Family of murdered Grace Millane feel killer’s sentencing is not closure
A cousin of murdered British backpacker Grace Millane has said the sentencing of her killer this week may not help her family to overcome their grief.
Hannah O’Callaghan told BBC Breakfast: “The sentence will not change the fact that Grace is gone.”
She remembered Ms Millane as a “fun-loving carefree individual” with much to look forward to.
Ms Millane had just started to travel the world after recently graduating from university.
Ms Millane, of Wickford, Essex, went on a date with a 27-year-old man on December 1 2018 while in New Zealand, and was killed either that night or in the early hours of the next morning, the date of her 22nd birthday.
Her body was later found buried in a shallow grave in a forested area outside Auckland.
The 27-year-old man, who can not be named for legal reasons, was found guilty at Auckland High Court in November.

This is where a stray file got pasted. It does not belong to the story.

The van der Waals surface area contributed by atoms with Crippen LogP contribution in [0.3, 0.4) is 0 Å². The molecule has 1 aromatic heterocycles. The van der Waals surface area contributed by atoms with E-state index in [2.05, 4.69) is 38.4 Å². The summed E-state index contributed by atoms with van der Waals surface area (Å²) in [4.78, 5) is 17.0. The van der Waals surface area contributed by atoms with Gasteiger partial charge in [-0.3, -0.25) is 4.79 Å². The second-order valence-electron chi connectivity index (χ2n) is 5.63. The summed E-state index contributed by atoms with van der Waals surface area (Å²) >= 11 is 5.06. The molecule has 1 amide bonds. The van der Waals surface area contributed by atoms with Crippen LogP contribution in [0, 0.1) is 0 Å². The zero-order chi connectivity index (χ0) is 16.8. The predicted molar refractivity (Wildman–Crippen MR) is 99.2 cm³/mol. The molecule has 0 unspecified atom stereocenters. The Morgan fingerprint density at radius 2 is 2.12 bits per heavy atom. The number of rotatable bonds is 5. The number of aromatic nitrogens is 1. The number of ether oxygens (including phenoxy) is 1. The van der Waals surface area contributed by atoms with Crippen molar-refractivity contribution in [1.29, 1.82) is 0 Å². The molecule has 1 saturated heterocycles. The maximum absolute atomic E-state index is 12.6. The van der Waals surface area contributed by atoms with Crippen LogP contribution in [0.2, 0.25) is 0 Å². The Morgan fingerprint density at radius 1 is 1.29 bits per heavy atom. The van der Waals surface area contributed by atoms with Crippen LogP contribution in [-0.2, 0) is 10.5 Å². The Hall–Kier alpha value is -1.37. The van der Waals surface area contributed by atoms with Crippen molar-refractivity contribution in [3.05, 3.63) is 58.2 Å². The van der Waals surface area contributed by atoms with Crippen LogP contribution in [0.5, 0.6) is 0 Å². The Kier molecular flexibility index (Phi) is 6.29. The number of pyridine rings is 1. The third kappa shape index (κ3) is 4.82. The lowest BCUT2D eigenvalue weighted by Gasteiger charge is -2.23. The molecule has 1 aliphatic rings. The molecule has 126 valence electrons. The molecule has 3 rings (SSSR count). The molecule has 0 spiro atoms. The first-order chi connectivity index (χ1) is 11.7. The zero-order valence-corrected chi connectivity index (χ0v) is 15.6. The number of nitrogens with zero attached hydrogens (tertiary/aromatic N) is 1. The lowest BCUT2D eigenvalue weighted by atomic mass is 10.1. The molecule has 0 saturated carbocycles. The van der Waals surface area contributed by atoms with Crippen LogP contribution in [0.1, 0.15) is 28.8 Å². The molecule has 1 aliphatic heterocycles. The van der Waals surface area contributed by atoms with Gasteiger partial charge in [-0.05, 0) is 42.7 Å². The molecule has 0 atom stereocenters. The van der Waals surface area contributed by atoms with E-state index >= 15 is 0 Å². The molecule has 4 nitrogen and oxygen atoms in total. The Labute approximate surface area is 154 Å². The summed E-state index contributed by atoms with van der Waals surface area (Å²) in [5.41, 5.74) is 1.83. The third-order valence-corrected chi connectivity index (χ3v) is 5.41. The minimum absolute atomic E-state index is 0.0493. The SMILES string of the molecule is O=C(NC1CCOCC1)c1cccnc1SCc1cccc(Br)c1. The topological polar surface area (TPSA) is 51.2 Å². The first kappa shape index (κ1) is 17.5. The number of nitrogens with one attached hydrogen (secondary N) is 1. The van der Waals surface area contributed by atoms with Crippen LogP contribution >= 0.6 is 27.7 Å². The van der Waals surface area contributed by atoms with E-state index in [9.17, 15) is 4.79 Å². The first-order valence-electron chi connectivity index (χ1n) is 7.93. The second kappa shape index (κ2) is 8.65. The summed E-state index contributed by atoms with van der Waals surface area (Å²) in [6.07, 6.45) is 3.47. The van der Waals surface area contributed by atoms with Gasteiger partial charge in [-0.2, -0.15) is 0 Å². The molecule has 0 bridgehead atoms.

He is due to be sentenced on Friday.
Prosecutors said he strangled her and shoved her body inside a suitcase before burying her.
She was assumed missing and her father, David Millane, flew to New Zealand as local authorities spent a week searching until her body was found by police.
The family have now set up a charity in her memory, called Love Grace, where handbags and toiletries are collected for domestic abuse victims.
The project is now running in the US, Canada, New Zealand and Britain.
Ms O’Callaghan described it as a “really fitting tribute” as it helps to make women “feel like they are worth something”.
It has also helped Ms Millane’s mother Gillian to grieve.
Ms O’Callaghan told the programme: “It’s allowed her to express her grief.
“Sometimes when things like this happen you do feel useless.
“You can’t change it so let’s make some positives out of our negative.”